In Sonnet #73, each 4-line stanza explores one metaphor. In the first four lines, the writer (the persona) makes two different metaphors and combines them. One is about time (in general): An Entire Human Life is a Year. Imagine if the first 12 years of your life were lived in one year. By February you would have learned to walk and talk! You would have saved your mother at least a year of having to change diapers! You’d learn how to tell time really quickly, and be in 1st Grade by half-way through June. Would that have been better?

This is a very common metaphor when people talk about life or careers (I just heard a sportscaster refer to a 35 year-old shortstop as in the “November of his career;” and there are many songs by older people with lines about “The September of my life.” We can picture Baby New Year, and Jolly Old Men in December. The human life span, the 70 or so years we’re promised if we eat our veggies, and exercise enough, and cross our fingers that nothing bad happen, is like a year (and in some countries and cultures “New Year” is celebrated closer to the first day of spring, or fall instead of the around the first day of winter).

Shakespeare takes this metaphor, and expands it.  By using the phrase “in me,” Shakespeare’s persona talks about his own life as one year. He was only in his 30s when he wrote this, but he’s writing to someone who is younger than him. He believes the person he’s writing to, the person who he cares enough about to write a sonnet to (and addresses intimately as a “thou”) may see him (“Mayst behold”) as too old! But in order to say that Shakespeare doesn’t say exactly how old he is. He uses another metaphor to explain himself: I am a tree!

He’s a tree in autumn. His leaves are doing what leaves do every year: leave—they’re leaving him. “Leaves are hair” is another metaphor, and Shakespeare was, in fact prematurely bald. His boughs shake against the cold. I picture his sturdy trunk even shaking in this cold too, but he doesn’t even talk about his legs. There’s no sweet music the wind can make through the leaves, and the birds have fled him for warmer climates. The birds and leaves are images but they could also be symbols. Of course Shakespeare isn’t saying he is a tree, in this poem; he’s just asking the person he’s writing to you if he or she thinks he’s too old.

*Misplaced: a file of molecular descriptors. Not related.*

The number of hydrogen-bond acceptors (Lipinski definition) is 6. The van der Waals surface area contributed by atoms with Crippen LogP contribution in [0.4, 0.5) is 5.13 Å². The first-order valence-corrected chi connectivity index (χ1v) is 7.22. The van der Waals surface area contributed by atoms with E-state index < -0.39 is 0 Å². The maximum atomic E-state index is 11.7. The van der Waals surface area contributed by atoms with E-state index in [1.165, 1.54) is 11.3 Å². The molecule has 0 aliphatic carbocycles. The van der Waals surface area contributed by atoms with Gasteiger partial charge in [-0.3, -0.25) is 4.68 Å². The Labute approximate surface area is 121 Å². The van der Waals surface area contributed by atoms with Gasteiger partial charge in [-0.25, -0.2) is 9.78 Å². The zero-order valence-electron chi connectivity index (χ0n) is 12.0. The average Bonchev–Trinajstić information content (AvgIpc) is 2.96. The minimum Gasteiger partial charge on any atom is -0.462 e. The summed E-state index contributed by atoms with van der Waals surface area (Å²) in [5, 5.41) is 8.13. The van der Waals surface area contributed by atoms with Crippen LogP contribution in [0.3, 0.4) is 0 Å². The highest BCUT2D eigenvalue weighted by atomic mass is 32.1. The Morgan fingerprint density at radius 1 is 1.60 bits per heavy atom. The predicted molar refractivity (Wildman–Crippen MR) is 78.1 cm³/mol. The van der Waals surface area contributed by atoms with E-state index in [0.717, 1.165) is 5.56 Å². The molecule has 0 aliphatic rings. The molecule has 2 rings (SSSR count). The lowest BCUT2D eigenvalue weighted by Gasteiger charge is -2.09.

So why doesn’t he come out and just say that? Why, because poetry does other things too. It’ not just trying to complicate a simple statement, or even simply to decorate it. It’s inviting us to identify with how a tree might feel in October (or what the poet Wallace Stevens calls “Froz-Nil-Imbo” in his poem “Metamorphosis”). This rhetorical device may be called The Pathetic Fallacy or The Objective Correlative. The Pathetic Fallacy is a term the critic John Ruskin coined in the mid 19th century to criticize poetry that sees human, emotional, characteristics in non-human objects. Not every writer, however, considers this a fallacy or falseness. How do we know that trees aren’t crying? T.S. Eliot tries to defend what Ruskin calls this fallacy by calling it an Objective Correlative. “The only way of expressing emotion in the form of art is by finding an ‘objective correlative’; in other words, a set of objects, a situation, a chain of events." Shakespeare’s tree certainly expresses an emotion in the form of art. Even further, it shows a deep connection between what common sense language calls human vs. what it calls inhuman. This is part of what makes poetry so powerful.

Mirrored Fire

These two metaphors (“I am A Tree” and “Life is A Year”) are combined with another metaphor (which he doesn’t directly say): You Are My Mirror (there’s a beautiful simple song called “I’ll be Your Mirror,” by Lou Reed, which explores this conceit). This metaphor is the main Metaphorical Conceit of the poem, and takes the entire poem to unfold, or “unpack.”